Naturally enough, Sharan says, “We are in touch with the political parties and we have been in touch with the Palace as well essentially to try and play as constructive a role as we can to defuse the situation. We have not been in touch with the Maoists.” That the Government of India is in touch with the Palace and yet not in touch with the main opposition, the Maoists, says a lot about the governmental bias. For more than decade, Maoists have been the only group of people protesting monarchy on matters of principles, and Indian administration has not just ignored them, but also condemned them from time to time. Within its own territory, Indian government has outlawed any such outfit too. Sharan knows only too well, that unlike anywhere else in the world, Maoists have a huge support base in Nepal among common people. So is there an official line?

Sharan says, “If there are negotiations through which the Maoists can be brought into the political mainstream, but on the basis of the principles of multiparty democracy and on the clear abandonment of violence as a political tool, I think this is something that should be welcomed. So, yes, certainly there is a need for them to be brought into the political mainstream but it has to be on the basis of the principle of multiparty democracy and the renunciation of violence.”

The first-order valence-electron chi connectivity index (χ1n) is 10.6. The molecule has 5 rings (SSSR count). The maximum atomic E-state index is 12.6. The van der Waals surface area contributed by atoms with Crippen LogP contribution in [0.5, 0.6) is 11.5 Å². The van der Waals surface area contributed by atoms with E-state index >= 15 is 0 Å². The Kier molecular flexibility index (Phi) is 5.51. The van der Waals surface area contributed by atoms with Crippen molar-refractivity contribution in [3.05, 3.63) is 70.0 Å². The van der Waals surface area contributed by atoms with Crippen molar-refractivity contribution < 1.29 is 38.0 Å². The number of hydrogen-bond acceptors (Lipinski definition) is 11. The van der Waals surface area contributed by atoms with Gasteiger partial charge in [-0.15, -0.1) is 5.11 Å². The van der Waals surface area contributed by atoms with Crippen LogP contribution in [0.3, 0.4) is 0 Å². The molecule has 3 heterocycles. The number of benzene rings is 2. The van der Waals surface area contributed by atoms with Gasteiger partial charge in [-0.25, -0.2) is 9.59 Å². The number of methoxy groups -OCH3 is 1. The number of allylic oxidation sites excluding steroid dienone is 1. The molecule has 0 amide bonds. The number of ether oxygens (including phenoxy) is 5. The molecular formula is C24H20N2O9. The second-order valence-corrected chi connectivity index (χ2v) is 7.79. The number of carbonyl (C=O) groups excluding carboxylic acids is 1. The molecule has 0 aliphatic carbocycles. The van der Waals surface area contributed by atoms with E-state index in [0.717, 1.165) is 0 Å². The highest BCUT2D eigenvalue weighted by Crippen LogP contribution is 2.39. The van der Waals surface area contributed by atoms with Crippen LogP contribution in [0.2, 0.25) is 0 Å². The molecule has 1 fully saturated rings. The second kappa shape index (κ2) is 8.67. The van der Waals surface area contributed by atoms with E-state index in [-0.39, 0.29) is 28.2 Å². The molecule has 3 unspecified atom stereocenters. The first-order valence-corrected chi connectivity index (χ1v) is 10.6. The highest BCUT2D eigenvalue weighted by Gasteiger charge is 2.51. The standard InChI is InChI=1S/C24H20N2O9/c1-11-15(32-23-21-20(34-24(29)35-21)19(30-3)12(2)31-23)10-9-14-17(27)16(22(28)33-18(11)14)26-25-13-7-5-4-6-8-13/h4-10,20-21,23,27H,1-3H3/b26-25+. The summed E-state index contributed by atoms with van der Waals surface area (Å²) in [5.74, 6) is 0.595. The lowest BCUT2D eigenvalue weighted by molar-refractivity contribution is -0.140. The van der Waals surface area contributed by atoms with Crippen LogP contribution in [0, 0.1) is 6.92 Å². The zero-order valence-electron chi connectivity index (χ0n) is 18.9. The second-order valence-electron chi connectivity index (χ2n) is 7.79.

It’s another classic case of big-brother arrogance. First to think that “multiparty democracy” is the solution, is to address the event, not the issue. India, the greatest multiparty democracy in the world, is a cruel joke in the name of participatory governance. Of course the bureaucrats gain the most from such system in India, and hence Sharan may not see the problem as yet. But people in Indian subcontinent know only too well, the fallacies of multiparty democracies in countries that do not have basic living amenities. No country is yet ripe for a true electoral democracy, simply because the developing economies (and large parts of first world as well) are just full of ignorant people devoid of any critical knowledge to distinguish one party from another. In so-called democracies, they merely end up voting one rogue or the other. And because enticing words like ‘democracy’ and ‘freedom’ are so addictive, and have a subsuming power to overwhelm people to sense of inaction, they are the least challenged terms as well. They are the most effective way to maintain ruling class status quo and ruling elites everywhere always benefit from such rhetoric.